Monday, May 19, 2008

Freed to Freelance

I've been working for a real estate developer at a time when that business has basically fallen off a cliff, especially here in Florida. Our company has had numerous rounds of layoffs and has continued to hemorrhage cash. After a recent round of layoffs, I was in a company-paid computer class at a local community college. Among the students were two people who had just lost their jobs. (The company had already paid for the class so it let them attend anyway.) When one of them mentioned the severance package he got, I thought, 'I'd take that deal!'

In the epitome of "be careful what you wish for," I got that severance deal last week.

I’m a little nervous but I’ve been too occupied with freelance work to digest the news fully. I haven’t even read the paperwork that the HR guy went over with me when it happened Thursday morning. That afternoon I spent contacting people I’ve done freelance work for to let them know of my increased availability. Friday I transcribed tapes for a story I’m producing for a show that airs on the local PBS affiliate. Saturday I had to go into the station to supervise editing of another story for the same show. After that I wasted an hour shooting crappy photos at a local botanical garden then went to visit my parents. They asked what I had done that day.

"I had to edit a story for WEDU. Can you believe that? Unemployed and I still have to work. What’s up with that?"

Speaking of WEDU, the station has posted the April edition of A Gulf Coast Journal on the web. This includes the story I produced about Venice's song-and-dance man Eric Watters. It's the second story in the show roughly 8-9 minutes in. That's early for one of my pieces. So accustomed was I for stories I produce to appear near the end of the show that when this one first aired I missed it because I had tuned in too late!

The episodes debut the last Thursday of the month then re-air the following Sunday afternoon. I caught the Sunday re-run. Through the magic of the Internets, you can watch it below.

It was last December that I got an e-mail asking if I could cover this story. Eric was about to go through his now annual rite of playing Scrooge in the Venice Little Theatre's production of Dickens' A Christmas Carol. The story, to air in the spring, wasn't to be about that performance, I was told, but it was important for us to shoot it and -- I presumed -- include it in the story.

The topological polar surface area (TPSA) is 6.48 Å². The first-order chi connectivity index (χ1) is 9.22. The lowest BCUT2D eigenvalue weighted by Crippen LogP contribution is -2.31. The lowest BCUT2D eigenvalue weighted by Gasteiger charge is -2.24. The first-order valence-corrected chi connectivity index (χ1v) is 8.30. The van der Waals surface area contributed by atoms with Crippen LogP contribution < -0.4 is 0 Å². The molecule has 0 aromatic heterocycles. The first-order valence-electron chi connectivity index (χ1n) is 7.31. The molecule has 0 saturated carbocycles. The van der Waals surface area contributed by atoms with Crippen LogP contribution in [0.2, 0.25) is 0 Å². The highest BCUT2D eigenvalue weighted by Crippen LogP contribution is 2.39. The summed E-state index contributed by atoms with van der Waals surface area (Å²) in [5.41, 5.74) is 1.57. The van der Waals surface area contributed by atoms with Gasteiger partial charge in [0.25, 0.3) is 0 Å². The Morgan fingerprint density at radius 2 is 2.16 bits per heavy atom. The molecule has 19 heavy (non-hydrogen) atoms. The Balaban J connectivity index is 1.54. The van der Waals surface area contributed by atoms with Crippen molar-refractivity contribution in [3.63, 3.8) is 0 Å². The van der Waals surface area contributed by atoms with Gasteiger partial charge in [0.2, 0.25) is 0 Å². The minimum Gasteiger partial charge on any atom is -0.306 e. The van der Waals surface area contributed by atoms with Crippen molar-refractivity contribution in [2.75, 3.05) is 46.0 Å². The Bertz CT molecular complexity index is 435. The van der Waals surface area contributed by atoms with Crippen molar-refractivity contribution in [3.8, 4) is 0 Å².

I apparently presumed wrong. Not one frame of video from the play appeared in the final cut of the story. Unfortunately, a stray soundbite from the play's director did survive and I'm afraid it confuses more than it illuminates. Out of nowhere someone pops up unannounced and un-introduced, says something very flattering about Eric, then disappears with no explanation of what qualifies him to comment.

Stories will almost always face cuts for time reasons. A segment producer's job is to fall in love with the story until he or she thinks a viewer cannot possibly see too much of it. The overall show producer's job is to judge the reality of how much a viewer wants to see. Here is an instance in which I wish they had cut about 8-10 seconds more.

The story I produced for the May episode should air in a form I recognize. I got to supervise the editing of a story about an adaptive golf program now nationally headquartered in Sarasota. Prior stories had edited during the week when I was occupied by full-time employment. This time the regular editor was on vacation and Drew Duncan, the freelancer filling in, was willing to work on a weekend.

The good thing about watching the editing process as that I can see when something that looked good in the script doesn't come across as well on the screen. I can have the editor chop down a soundbite or cut it out altogether to improve the pace of the story. When we finished, I also made sure to leave a second version that came in under four minutes. If a cut-down version was to air, I wanted to be the one wielding the hatchet.

You will not be any more surprised than I was to learn that the senior producer chose the shorter version of the story. That's the one I would have gone with too.

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